We premiered the work at the Scottish Mental Health Arts & Film Festival in May 2019 and then revised the production, incorporating the spoken text in the sound design and further enhancing the choreography, for this tour.

What were your first thoughts when you heard acrobatics were being combined with theatre?

I thought it offered an exciting, if brutal – physical and mental – challenge. Finding ways to embody the character without speech was liberating. It allowed me to express myself more fully and without being filtered. I created a vocabulary of ballet and contemporary dance and pictured a spectrum on which Viola stood at one end and Cesario at the other. Each persona felt different to perform but ultimately intrinsically linked to the other: Cesario tends to be more grounded and angular, Viola tends to be more extended and expansive but those definitions become less clear as the border between the two blurs.

Tell us how music plays an important role in Viola?

The music is crucial: beyond establishing our scenes’ settings, our soundscape is another emotive language through which to understand Viola/Cesario’s story. Zakarya Hassan (violin) and Rufus Huggan (cello) created a harmonic structure for each scene but live improvise each night, based off of my movement. It’s a phenomenal feat that entirely opens up the world of Viola for both me and the audience.  As they play I feel the music working through me: making me scared, bolstering me through hard moments or allowing me to soften and show weakness. We react to each other, so each performance is slightly different as we explore different energies.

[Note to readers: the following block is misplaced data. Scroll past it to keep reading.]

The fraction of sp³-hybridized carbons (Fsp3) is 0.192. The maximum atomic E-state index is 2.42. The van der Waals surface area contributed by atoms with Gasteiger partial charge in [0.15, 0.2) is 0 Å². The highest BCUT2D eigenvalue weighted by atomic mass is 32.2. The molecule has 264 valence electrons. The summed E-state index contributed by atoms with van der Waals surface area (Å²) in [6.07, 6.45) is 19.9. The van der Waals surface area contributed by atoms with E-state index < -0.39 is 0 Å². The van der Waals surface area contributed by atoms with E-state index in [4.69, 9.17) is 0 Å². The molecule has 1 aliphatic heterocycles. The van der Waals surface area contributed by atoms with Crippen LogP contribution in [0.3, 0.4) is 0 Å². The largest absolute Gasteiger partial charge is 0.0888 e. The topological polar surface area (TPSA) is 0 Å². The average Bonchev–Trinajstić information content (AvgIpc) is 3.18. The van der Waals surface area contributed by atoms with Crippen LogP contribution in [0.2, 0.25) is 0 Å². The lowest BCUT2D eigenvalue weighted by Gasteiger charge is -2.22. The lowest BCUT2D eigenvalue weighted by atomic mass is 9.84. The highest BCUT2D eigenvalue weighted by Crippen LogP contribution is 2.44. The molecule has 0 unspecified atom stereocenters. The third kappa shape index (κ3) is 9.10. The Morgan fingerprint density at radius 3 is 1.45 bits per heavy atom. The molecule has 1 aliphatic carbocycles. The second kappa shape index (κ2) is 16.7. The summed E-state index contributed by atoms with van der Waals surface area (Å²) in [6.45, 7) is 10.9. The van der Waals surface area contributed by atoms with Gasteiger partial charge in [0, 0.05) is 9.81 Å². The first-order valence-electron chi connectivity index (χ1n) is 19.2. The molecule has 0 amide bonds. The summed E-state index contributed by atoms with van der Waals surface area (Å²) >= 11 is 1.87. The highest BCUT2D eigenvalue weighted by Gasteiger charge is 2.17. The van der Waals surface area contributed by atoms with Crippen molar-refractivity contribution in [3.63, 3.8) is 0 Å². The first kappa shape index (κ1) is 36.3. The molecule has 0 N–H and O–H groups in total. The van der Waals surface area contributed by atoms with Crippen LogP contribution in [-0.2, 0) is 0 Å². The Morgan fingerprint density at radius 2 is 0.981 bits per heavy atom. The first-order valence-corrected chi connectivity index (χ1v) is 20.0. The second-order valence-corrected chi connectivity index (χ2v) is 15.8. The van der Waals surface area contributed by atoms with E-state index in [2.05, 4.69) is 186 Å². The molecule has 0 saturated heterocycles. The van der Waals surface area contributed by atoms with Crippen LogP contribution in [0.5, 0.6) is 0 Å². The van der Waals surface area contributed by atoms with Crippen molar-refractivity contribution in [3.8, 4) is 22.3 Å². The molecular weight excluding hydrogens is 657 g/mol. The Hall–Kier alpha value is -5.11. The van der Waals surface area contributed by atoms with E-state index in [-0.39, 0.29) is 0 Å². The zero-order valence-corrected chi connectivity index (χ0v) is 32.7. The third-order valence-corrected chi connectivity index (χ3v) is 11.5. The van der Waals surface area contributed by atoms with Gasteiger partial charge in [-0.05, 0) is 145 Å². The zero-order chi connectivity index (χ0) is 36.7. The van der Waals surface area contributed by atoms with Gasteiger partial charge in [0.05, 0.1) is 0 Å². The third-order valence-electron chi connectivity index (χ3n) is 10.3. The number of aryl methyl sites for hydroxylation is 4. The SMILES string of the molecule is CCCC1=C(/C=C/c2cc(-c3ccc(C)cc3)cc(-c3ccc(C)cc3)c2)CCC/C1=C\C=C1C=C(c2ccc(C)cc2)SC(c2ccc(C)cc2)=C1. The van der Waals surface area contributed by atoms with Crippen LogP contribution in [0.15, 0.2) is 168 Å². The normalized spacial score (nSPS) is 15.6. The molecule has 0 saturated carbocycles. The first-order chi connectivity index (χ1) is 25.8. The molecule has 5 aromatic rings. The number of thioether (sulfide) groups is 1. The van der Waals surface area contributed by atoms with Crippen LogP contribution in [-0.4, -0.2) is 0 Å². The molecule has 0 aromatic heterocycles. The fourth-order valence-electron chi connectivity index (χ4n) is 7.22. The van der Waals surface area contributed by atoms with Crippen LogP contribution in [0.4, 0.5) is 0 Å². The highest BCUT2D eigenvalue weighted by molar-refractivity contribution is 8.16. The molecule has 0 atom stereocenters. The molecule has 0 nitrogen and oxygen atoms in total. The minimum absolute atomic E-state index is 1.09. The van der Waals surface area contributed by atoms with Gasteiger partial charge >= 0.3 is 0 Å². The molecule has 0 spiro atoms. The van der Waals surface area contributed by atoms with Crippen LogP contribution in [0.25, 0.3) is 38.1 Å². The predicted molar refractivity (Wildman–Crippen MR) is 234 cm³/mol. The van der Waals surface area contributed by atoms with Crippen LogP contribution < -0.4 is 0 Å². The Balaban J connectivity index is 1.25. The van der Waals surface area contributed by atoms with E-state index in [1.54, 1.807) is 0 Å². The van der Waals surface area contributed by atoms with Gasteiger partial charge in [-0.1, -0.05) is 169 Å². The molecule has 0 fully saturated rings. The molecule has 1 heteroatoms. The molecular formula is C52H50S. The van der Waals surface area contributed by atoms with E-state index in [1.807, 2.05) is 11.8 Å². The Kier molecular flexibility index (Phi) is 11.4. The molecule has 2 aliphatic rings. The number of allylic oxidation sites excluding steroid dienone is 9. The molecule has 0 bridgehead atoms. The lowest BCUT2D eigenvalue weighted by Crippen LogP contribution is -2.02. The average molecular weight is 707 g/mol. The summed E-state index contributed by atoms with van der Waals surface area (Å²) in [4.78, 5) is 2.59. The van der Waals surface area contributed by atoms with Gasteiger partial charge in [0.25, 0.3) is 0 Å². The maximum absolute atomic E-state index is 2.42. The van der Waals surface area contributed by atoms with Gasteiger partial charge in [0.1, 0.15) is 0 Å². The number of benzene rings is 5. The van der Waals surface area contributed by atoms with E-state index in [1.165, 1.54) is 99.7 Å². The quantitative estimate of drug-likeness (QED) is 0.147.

What do you think this fusion of Shakespeare and circus gives audiences that they wouldn’t normally get?

It certainly breaks with naturalistic or melodramatic acting common to Shakespeare. Without the softening of speech and articulated thought the emotion in the show is raw and even primal at times. You can see how the body reacts in panic without being subdued by governing thought. In that vein, we get to explore a narrower story much more fully than a production of Twelfth Night. We get to know Viola and Cesario more intimately and truly see them as they are, even behind the mask they wear.

What would you say to anyone thinking of coming to see Viola?

Come, let yourself see the other side of the comedy. See the person you overlooked if you have seen the play. See the person you have never heard of if you haven’t. See the person who you take for granted open up, with no mask, and show who they are in their entirety, even when it scares them too.

Viola starring Adam Wright will be showing at Jacksons Lane for one night only on Saturday 15 February.

Greg is an award-winning writer with a huge passion for theatre. He has appeared on stage, as well as having directed several plays in his native Scotland. Greg is the founder and editor of Theatre Weekly